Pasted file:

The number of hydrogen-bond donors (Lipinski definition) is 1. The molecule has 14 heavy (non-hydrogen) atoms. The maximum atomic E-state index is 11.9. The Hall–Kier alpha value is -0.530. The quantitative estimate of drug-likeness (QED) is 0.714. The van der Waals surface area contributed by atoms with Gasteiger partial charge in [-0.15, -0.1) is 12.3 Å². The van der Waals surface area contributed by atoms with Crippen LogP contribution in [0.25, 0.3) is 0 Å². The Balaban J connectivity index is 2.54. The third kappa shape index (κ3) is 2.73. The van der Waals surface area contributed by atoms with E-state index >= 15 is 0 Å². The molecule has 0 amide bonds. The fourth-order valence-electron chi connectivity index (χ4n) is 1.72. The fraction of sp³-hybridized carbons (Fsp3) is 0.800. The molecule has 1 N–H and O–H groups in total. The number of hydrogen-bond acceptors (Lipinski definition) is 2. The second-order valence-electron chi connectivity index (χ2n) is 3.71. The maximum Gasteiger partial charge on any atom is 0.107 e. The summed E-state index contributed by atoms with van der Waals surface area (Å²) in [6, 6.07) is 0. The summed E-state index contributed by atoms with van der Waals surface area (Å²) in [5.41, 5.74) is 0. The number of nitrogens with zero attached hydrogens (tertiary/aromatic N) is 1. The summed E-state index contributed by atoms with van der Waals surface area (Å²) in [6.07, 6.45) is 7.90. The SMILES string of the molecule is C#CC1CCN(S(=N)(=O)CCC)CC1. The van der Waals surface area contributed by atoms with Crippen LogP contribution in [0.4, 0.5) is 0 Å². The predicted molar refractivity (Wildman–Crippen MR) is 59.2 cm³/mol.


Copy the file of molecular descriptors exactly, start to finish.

The number of hydrogen-bond donors (Lipinski definition) is 1. The molecule has 14 heavy (non-hydrogen) atoms. The maximum atomic E-state index is 11.9. The Hall–Kier alpha value is -0.530. The quantitative estimate of drug-likeness (QED) is 0.714. The van der Waals surface area contributed by atoms with Gasteiger partial charge in [-0.15, -0.1) is 12.3 Å². The van der Waals surface area contributed by atoms with Crippen LogP contribution in [0.25, 0.3) is 0 Å². The Balaban J connectivity index is 2.54. The third kappa shape index (κ3) is 2.73. The van der Waals surface area contributed by atoms with E-state index >= 15 is 0 Å². The molecule has 0 amide bonds. The fourth-order valence-electron chi connectivity index (χ4n) is 1.72. The fraction of sp³-hybridized carbons (Fsp3) is 0.800. The molecule has 1 N–H and O–H groups in total. The number of hydrogen-bond acceptors (Lipinski definition) is 2. The second-order valence-electron chi connectivity index (χ2n) is 3.71. The maximum Gasteiger partial charge on any atom is 0.107 e. The summed E-state index contributed by atoms with van der Waals surface area (Å²) in [6, 6.07) is 0. The summed E-state index contributed by atoms with van der Waals surface area (Å²) in [5.41, 5.74) is 0. The number of nitrogens with zero attached hydrogens (tertiary/aromatic N) is 1. The summed E-state index contributed by atoms with van der Waals surface area (Å²) in [6.07, 6.45) is 7.90. The SMILES string of the molecule is C#CC1CCN(S(=N)(=O)CCC)CC1. The van der Waals surface area contributed by atoms with Crippen LogP contribution in [0.4, 0.5) is 0 Å². The predicted molar refractivity (Wildman–Crippen MR) is 59.2 cm³/mol.